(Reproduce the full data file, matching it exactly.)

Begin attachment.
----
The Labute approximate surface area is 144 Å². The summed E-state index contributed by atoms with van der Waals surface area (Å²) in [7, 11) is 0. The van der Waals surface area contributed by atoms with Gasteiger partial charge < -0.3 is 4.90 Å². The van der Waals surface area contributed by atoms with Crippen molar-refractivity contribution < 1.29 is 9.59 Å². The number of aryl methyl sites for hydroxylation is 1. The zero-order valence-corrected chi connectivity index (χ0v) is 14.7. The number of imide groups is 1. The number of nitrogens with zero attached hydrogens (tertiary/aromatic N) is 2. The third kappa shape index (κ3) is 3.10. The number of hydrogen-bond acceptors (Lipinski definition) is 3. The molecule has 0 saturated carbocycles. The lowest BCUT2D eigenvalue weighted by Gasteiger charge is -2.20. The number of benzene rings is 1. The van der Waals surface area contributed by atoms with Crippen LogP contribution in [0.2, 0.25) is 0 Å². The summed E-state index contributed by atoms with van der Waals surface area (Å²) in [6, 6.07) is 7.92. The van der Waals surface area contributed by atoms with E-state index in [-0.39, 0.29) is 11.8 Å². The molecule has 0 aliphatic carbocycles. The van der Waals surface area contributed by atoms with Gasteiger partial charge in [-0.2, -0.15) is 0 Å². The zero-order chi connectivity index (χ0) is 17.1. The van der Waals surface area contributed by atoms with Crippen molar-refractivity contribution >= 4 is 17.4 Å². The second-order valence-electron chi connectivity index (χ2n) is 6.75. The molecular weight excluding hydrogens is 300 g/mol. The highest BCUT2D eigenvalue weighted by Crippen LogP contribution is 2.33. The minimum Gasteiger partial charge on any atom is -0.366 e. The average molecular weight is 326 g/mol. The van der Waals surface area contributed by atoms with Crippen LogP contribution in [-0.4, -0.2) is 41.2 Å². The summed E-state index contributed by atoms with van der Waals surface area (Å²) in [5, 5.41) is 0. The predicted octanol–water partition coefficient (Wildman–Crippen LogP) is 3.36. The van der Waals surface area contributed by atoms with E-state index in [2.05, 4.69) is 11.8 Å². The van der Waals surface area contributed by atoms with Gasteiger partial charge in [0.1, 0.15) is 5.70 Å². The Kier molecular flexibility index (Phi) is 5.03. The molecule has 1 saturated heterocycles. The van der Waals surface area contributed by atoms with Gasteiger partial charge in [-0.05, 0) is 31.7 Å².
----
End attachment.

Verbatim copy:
The Labute approximate surface area is 144 Å². The summed E-state index contributed by atoms with van der Waals surface area (Å²) in [7, 11) is 0. The van der Waals surface area contributed by atoms with Gasteiger partial charge < -0.3 is 4.90 Å². The van der Waals surface area contributed by atoms with Crippen molar-refractivity contribution < 1.29 is 9.59 Å². The number of aryl methyl sites for hydroxylation is 1. The zero-order valence-corrected chi connectivity index (χ0v) is 14.7. The number of imide groups is 1. The number of nitrogens with zero attached hydrogens (tertiary/aromatic N) is 2. The third kappa shape index (κ3) is 3.10. The number of hydrogen-bond acceptors (Lipinski definition) is 3. The molecule has 0 saturated carbocycles. The lowest BCUT2D eigenvalue weighted by Gasteiger charge is -2.20. The number of benzene rings is 1. The van der Waals surface area contributed by atoms with Crippen LogP contribution in [0.2, 0.25) is 0 Å². The summed E-state index contributed by atoms with van der Waals surface area (Å²) in [6, 6.07) is 7.92. The van der Waals surface area contributed by atoms with E-state index in [-0.39, 0.29) is 11.8 Å². The molecule has 0 aliphatic carbocycles. The van der Waals surface area contributed by atoms with Gasteiger partial charge in [-0.2, -0.15) is 0 Å². The zero-order chi connectivity index (χ0) is 17.1. The van der Waals surface area contributed by atoms with Crippen molar-refractivity contribution >= 4 is 17.4 Å². The second-order valence-electron chi connectivity index (χ2n) is 6.75. The molecular weight excluding hydrogens is 300 g/mol. The highest BCUT2D eigenvalue weighted by Crippen LogP contribution is 2.33. The minimum Gasteiger partial charge on any atom is -0.366 e. The average molecular weight is 326 g/mol. The van der Waals surface area contributed by atoms with Crippen LogP contribution in [-0.4, -0.2) is 41.2 Å². The summed E-state index contributed by atoms with van der Waals surface area (Å²) in [5, 5.41) is 0. The predicted octanol–water partition coefficient (Wildman–Crippen LogP) is 3.36. The van der Waals surface area contributed by atoms with E-state index in [2.05, 4.69) is 11.8 Å². The van der Waals surface area contributed by atoms with Gasteiger partial charge in [0.1, 0.15) is 5.70 Å². The Kier molecular flexibility index (Phi) is 5.03. The molecule has 1 saturated heterocycles. The van der Waals surface area contributed by atoms with Gasteiger partial charge in [-0.05, 0) is 31.7 Å².